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This article reported that scientists have succeeded in adding two new bases to the quartet of A, C, G and T, resulting in non-canonical amino acid. Additionally, the bacteria in which this was done were able to produce new proteins using the newly added bases. The article quotes the scientists as saying that the extra amino acids “might become building blocks for new drugs and novel materials”.

My question is that if new proteins are made from amino acids that don’t naturally occur, won’t the body reject them?

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  • $\begingroup$ The article you cite is a review of a paper in Nature, which nowhere mentions the "new protein drugs" the journalist quotes. It is therefore difficult to comment on whether or not immune rejection will be a problem. I suggest you do some more research to find out more about these claims. The scientist will obviously be aware of the problem of immune rejection, but remember, most diabetics can tolerate pig insulin, which differs from human insulin. $\endgroup$ – David Jan 9 at 20:30
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The body's mechanism for detecting foreign object has a built-in failsafe that minimizes the likelihood of misinterpreting a self-derived antigen as foreign.

Immunologic tolerance (unresponsiveness) normally prevents reactions against self-antigens; if immunologic tolerance is broken, autoimmune reactions may occur. Much of the development of tolerance occurs in the thymus by the elimination (clonal deletion) or inactivation (clonal anergy) of self-reactive clones of T cells. Other mechanisms of tolerance occur extrathymically and include activation of antigen-specific T suppressor cells and clonal deletion, which results in the elimination of self-reactive B cells or T cells, and clonal anergy.

https://www.ncbi.nlm.nih.gov/books/NBK7795/

Basically, before a T cell starts looking for potential antigens, it generally first spends some time in the thymus being tested against antigens which are native to the body. If it responds to such an antigen, the T cell will either be destroyed or deactivated.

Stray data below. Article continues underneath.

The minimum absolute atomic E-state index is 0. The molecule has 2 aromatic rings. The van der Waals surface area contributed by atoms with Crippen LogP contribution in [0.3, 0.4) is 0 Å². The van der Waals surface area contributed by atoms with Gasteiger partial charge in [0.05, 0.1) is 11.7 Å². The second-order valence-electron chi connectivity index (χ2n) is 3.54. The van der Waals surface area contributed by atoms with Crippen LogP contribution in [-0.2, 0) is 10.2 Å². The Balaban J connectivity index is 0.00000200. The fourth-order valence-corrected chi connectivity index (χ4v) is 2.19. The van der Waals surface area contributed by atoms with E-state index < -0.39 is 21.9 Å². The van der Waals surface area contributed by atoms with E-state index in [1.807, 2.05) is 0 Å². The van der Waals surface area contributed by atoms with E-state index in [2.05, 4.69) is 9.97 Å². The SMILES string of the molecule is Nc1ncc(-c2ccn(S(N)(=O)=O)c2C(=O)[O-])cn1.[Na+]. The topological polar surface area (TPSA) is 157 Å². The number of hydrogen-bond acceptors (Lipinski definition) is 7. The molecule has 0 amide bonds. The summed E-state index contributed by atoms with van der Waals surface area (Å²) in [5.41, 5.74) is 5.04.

Having unnatural amino acids as part of this process is unlikely to change its efficacy. T cells which would target peptides with these unnatural amino acids will still be checked against the body's cells before being sent out to do their work; the mechanism would work the same way. I suspect that the rate of autoimmune diseases would be unchanged compared to normal organisms.

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  • $\begingroup$ What do you mean by "before a T cell starts looking for potential antigens" and "T cells … will be checked against the body's cells"? The quotation states that tolerance occurs by elimination of cells that would be self-reactive. Your gloss seems at variance with this. $\endgroup$ – David Jan 8 at 11:37
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    $\begingroup$ @David tolerance occurs both during and after development and the quote clearly indicates that by saying "Much of ... Other mechanisms ... ". The "gloss" seems perfectly reasonable for a short summary of a very complex topic. $\endgroup$ – iayork Jan 8 at 18:50
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    $\begingroup$ @David The quote states that tolerance occurs by elimination or inactivation of self-reactive cells. I simplified that to "won't be used", since many of them are inactivated instead of destroyed. $\endgroup$ – Astrolamb Jan 9 at 2:27
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    $\begingroup$ @David I'm not sure I understand your criticism here. The point of Astrolamb's answer is that the mechanism for avoiding autoimmune reactions doesn't depend on the identity of any particular amino acids, it merely depends on the presence of antigen during T-cell development. A novel protein with standard amino acids and a novel protein with an extra non-standard amino acid will be treated the same. $\endgroup$ – Bryan Krause Jan 9 at 20:46
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    $\begingroup$ @David The authors aren't anywhere near that point, they are just working on inserting this into a bacterium. The news article suggests someday these could be useful, OP was wondering if immune responses would be an issue, Astrolamb says a novel amino acid won't matter because detecting individual amino acids is not how the immune system recognizes 'self.' If your argument is that "looking" is too anthropomorphic, I think that's far too nitpicky, the sentiment in the answer is clear. $\endgroup$ – Bryan Krause Jan 9 at 21:56

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